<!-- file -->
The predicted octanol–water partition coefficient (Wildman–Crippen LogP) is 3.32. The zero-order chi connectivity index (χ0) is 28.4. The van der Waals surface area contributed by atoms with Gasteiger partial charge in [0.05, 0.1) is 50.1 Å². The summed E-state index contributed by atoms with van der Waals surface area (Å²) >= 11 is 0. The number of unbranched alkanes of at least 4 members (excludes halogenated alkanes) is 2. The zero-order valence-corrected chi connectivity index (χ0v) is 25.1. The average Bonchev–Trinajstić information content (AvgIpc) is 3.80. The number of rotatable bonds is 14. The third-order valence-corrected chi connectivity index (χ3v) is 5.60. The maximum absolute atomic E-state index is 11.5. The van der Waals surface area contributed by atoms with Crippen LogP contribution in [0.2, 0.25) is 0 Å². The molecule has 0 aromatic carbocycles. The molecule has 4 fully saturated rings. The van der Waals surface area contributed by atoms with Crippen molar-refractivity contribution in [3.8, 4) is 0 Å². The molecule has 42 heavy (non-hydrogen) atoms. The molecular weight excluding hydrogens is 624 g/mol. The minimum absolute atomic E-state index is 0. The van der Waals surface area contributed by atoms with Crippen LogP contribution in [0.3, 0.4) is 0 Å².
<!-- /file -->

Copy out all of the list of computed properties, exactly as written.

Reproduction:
The predicted octanol–water partition coefficient (Wildman–Crippen LogP) is 3.32. The zero-order chi connectivity index (χ0) is 28.4. The van der Waals surface area contributed by atoms with Gasteiger partial charge in [0.05, 0.1) is 50.1 Å². The summed E-state index contributed by atoms with van der Waals surface area (Å²) >= 11 is 0. The number of unbranched alkanes of at least 4 members (excludes halogenated alkanes) is 2. The zero-order valence-corrected chi connectivity index (χ0v) is 25.1. The average Bonchev–Trinajstić information content (AvgIpc) is 3.80. The number of rotatable bonds is 14. The third-order valence-corrected chi connectivity index (χ3v) is 5.60. The maximum absolute atomic E-state index is 11.5. The van der Waals surface area contributed by atoms with Crippen LogP contribution in [0.2, 0.25) is 0 Å². The molecule has 0 aromatic carbocycles. The molecule has 4 fully saturated rings. The van der Waals surface area contributed by atoms with Crippen molar-refractivity contribution in [3.8, 4) is 0 Å². The molecule has 42 heavy (non-hydrogen) atoms. The molecular weight excluding hydrogens is 624 g/mol. The minimum absolute atomic E-state index is 0. The van der Waals surface area contributed by atoms with Crippen LogP contribution in [0.3, 0.4) is 0 Å².